A University of Oregon psychology professor has filed a complaint with the U.S. Department of Education, alleging that the UO violated a federal campus security law when it did not notify the campus community or include in a police log an allegation of a sexual assault involving three basketball players in March.
Jennifer Freyd, a nationally known expert in sexual assault trauma, wrote in an email to federal officials this week that the university did not comply with the federal Jeanne Clery Act, which requires colleges and universities that participate in federal student financial aid programs to report information about alleged crimes on and around their campuses.
The law -- named in memory of a 19-year-old college freshman who was raped and murdered in 1986 by a fellow student in her dorm room at Lehigh University in Pennsylvania -- requires schools to report in a timely manner certain "Clery" crimes, which include violent crimes such as murder, manslaughter and rape. It also includes other sexual offenses, such as fondling and use of a date rape drug.
Schools also have to include in a daily crime log all alleged crimes on or near campus -- including robberies, assaults and burglaries -- that are reported to campus police.
Freyd questioned the UO Police Department's handling of a report alleging that three basketball players -- Damyean Dotson, Dominic Artis and Brandon Austin -- sexually assaulted an 18-year-old female UO student on March 9. The allegations were not made public until Eugene police released their investigation on May 5.
The UO police March crime log shows no report of a sexual assault at a home in the 1200 block of East 22nd Avenue, four blocks from the UO campus, as reported by The Register-Guard last week . It also shows no report of a sexual assault at an apartment complex, where the three players were alleged to have taken the victim and continued to abuse her. Police have not released where the apartment complex is located.
The victim's father reported the alleged crimes to UO police on March 9. A UO police officer tried calling the woman twice but could not reach her, according to the Eugene police report.
UO police spokesman Kelly McIver told Freyd in an email that the report did not generate a UO police case number because the alleged crimes occurred outside "our Clery boundaries" and because Eugene police did not request that the UO police take a courtesy report.
However, the department did not immediately know with certainty whether the incident occurred within or outside its Clery boundaries. UO Police Chief Carolyn McDermed said Thursday that the father indicated that he did not know where the alleged assault occurred but believed it was somewhere off campus.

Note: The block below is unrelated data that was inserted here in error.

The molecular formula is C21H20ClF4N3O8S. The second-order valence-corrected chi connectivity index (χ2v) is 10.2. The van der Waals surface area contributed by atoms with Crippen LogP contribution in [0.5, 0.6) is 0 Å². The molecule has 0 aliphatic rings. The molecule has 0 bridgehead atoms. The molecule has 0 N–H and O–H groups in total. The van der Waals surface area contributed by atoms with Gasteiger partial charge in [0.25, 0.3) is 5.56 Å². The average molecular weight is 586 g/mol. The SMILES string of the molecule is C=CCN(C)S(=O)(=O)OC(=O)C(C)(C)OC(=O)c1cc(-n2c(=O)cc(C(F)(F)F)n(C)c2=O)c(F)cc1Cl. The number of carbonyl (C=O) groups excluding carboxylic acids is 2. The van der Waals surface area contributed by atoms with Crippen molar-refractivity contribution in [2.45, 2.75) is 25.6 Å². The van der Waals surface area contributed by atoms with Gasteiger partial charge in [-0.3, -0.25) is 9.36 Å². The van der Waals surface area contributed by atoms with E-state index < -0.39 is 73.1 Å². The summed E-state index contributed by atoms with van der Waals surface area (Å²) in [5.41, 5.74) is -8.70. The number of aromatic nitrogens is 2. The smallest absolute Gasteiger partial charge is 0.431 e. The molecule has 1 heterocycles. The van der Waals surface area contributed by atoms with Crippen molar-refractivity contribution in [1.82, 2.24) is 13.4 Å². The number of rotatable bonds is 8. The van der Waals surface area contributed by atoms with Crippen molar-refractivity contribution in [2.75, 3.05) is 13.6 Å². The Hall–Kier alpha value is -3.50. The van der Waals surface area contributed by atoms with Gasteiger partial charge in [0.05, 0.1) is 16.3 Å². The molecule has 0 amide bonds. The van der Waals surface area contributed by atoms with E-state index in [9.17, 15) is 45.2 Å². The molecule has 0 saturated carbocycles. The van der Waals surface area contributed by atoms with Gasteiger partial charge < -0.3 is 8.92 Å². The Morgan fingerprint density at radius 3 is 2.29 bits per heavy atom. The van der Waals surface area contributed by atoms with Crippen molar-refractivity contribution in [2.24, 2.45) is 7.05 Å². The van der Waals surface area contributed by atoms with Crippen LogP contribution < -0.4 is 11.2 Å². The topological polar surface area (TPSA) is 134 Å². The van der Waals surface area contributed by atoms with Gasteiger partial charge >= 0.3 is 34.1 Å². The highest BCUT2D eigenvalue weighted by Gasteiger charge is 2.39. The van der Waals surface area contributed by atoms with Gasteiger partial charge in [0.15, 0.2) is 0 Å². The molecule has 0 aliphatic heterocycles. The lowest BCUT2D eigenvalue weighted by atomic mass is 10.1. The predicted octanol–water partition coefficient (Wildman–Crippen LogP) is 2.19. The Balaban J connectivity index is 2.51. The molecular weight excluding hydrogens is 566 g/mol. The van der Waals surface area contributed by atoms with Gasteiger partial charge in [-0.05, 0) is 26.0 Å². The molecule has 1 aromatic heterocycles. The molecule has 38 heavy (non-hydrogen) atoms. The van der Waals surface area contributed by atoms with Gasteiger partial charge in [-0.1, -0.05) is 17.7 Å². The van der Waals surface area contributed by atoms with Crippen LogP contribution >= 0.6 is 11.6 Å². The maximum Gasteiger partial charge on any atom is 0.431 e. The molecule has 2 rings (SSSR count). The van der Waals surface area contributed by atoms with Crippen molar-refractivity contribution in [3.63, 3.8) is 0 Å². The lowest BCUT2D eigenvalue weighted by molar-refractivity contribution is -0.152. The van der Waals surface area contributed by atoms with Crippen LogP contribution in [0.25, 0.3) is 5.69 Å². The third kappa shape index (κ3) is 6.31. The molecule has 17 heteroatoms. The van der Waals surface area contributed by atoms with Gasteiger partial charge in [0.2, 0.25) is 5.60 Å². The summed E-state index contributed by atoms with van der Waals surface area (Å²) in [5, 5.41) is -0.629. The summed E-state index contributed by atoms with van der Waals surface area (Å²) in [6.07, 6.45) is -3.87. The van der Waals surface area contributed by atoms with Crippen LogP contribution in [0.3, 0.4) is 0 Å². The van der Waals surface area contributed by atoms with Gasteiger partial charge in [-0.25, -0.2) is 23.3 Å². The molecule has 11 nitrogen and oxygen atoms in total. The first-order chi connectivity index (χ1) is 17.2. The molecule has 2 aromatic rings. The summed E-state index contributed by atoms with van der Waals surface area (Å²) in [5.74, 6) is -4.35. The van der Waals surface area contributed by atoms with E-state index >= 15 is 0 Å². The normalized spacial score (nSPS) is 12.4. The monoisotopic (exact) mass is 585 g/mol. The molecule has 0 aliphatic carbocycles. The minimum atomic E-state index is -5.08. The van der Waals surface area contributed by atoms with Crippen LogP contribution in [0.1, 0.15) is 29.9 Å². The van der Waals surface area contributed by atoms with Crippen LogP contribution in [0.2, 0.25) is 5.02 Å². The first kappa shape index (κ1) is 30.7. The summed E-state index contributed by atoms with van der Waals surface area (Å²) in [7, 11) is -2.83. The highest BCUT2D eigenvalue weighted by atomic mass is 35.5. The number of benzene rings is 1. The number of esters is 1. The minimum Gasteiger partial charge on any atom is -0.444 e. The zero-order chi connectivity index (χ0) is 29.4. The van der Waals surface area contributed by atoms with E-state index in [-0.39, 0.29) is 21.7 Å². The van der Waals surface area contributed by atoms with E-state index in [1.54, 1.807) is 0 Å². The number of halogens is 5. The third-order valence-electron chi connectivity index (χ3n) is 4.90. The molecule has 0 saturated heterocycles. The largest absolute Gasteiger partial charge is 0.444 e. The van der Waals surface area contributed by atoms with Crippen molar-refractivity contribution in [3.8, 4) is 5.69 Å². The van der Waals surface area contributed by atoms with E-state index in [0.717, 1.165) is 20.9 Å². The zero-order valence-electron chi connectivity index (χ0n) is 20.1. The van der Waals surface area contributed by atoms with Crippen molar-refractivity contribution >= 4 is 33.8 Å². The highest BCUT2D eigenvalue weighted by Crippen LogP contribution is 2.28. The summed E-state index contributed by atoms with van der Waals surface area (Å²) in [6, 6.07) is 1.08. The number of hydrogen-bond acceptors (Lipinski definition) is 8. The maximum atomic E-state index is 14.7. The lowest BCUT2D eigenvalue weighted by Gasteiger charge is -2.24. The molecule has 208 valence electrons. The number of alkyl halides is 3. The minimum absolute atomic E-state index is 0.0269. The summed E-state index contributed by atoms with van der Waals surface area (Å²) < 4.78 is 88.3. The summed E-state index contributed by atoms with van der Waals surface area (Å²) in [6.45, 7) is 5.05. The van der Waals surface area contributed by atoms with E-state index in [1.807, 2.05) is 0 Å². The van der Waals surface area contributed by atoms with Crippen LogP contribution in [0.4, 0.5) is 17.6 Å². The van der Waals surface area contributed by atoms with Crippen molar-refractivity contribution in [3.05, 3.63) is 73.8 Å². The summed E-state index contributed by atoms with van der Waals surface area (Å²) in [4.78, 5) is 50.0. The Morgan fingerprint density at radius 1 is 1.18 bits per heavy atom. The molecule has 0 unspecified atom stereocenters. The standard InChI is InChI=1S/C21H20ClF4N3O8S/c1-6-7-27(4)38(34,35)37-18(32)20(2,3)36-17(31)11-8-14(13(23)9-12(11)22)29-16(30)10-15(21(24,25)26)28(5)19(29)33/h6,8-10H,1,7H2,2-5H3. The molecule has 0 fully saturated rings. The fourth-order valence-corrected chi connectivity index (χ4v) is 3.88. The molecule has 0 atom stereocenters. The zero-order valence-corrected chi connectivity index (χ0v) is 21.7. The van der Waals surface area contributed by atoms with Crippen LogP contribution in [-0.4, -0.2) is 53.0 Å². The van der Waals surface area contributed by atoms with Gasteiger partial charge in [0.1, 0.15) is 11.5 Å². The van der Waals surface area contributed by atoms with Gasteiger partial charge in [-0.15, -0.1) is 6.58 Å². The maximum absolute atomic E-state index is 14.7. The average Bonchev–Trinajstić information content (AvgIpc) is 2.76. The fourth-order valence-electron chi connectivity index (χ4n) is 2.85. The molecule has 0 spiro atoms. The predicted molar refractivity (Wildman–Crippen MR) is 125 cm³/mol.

Most off-campus areas are not within the Clery boundaries, which roughly form a sidewalk-street-and-sidewalk-wide perimeter around all campus properties, McDermed said.
The father also indicated that his daughter did not want to report the assault to law enforcement, McDermed said. The officer who took the father's call immediately referred the matter to the university's Student Affairs office, which provides outreach to victims of sexual violence and other types of crimes, McDermed said.
Student Affairs is often the best option for encouraging a victim to ultimately file a law enforcement report, McDermed said.
Initial uncertainty about the location of the alleged assault also played into not issuing a campuswide alert, the chief said. "One of the goals of a timely warning is to keep people safe, and we didn't have an address," she said.
A warning also could have interfered with the request by Eugene police that the university not take actions that could compromise the Eugene department's criminal investigation, she said.
McDermed said the UO department followed all standard procedures in responding to the father's call.
Freyd said that including the reported sexual assault in UO police's crime log would have been in the interest of student safety, the public's right to know and in line with the spirit of the Clery Act.
"In whose interest are you operating?" Freyd asked UO police in an email.
The federal Department of Education has confirmed that it is reviewing Freyd's complaint.
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